This morning, as the TV repeated the video of the daylight meteor shower over Texas, I watched my one-year-old son playing on the floor and wondered if he would ever ask me about today. A staple of grade school historians, "national tragedies" are ready-made segues for inter-generational bonding. Ubiquitous media never hurts; while I’ve asked my grandfather where he was when he learned of Pearl Harbor, it never occurred to me to ask where he was when the Hindenburg went up. Perhaps it’s the element of human villainy that transforms catastrophe into infamy.
Nevertheless, I will always remember January 28, 1986, if only because my high school class was interrupted and we were all permitted to watch CNN for the remainder of the period. More enduring than the shock of that morning was the frustration and loathing for the craven bureaucrats who used the occasion to make political hay and to defer the dream of exploration.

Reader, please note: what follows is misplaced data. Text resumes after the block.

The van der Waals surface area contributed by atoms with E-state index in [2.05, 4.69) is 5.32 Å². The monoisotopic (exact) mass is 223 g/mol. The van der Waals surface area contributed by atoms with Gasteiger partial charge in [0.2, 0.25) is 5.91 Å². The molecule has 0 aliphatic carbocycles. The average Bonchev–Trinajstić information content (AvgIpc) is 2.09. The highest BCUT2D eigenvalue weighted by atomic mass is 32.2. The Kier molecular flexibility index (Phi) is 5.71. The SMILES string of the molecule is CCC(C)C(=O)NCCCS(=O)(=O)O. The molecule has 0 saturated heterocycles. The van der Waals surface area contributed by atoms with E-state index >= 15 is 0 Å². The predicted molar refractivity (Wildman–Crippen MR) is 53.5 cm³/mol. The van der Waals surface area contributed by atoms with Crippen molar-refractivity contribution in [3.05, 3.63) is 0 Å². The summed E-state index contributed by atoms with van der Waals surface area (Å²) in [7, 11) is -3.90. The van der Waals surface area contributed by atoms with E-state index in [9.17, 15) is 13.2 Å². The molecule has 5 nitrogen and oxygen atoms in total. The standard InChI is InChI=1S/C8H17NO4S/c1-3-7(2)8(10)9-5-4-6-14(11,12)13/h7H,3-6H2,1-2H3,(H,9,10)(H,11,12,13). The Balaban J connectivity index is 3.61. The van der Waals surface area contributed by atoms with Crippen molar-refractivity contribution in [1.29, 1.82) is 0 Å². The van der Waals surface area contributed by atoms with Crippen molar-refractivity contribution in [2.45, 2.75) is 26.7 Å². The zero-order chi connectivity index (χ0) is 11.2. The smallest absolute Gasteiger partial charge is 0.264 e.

While I feel an undertow of that same dread today, I find my thoughts turning not to Challenger or Apollo I but to Pathfinder, which I vividly remember tracking on the Web and watching on TV. Tellingly, I was no less excited for the fact that it was a robot and not a human taking the risks; it was sheer technological geekiness on display, the same geekiness that saved the day on Apollo XIII. I was eleven months old for Apollo XI, and I like to think my parents convinced me to watch Armstrong step off into history. I won’t forget Columbia, but in a few years I hope my son asks me about how cool it was to watch a Lego Mindstorms kit roll about the Martian landscape, and perhaps one day he’ll go bring it back.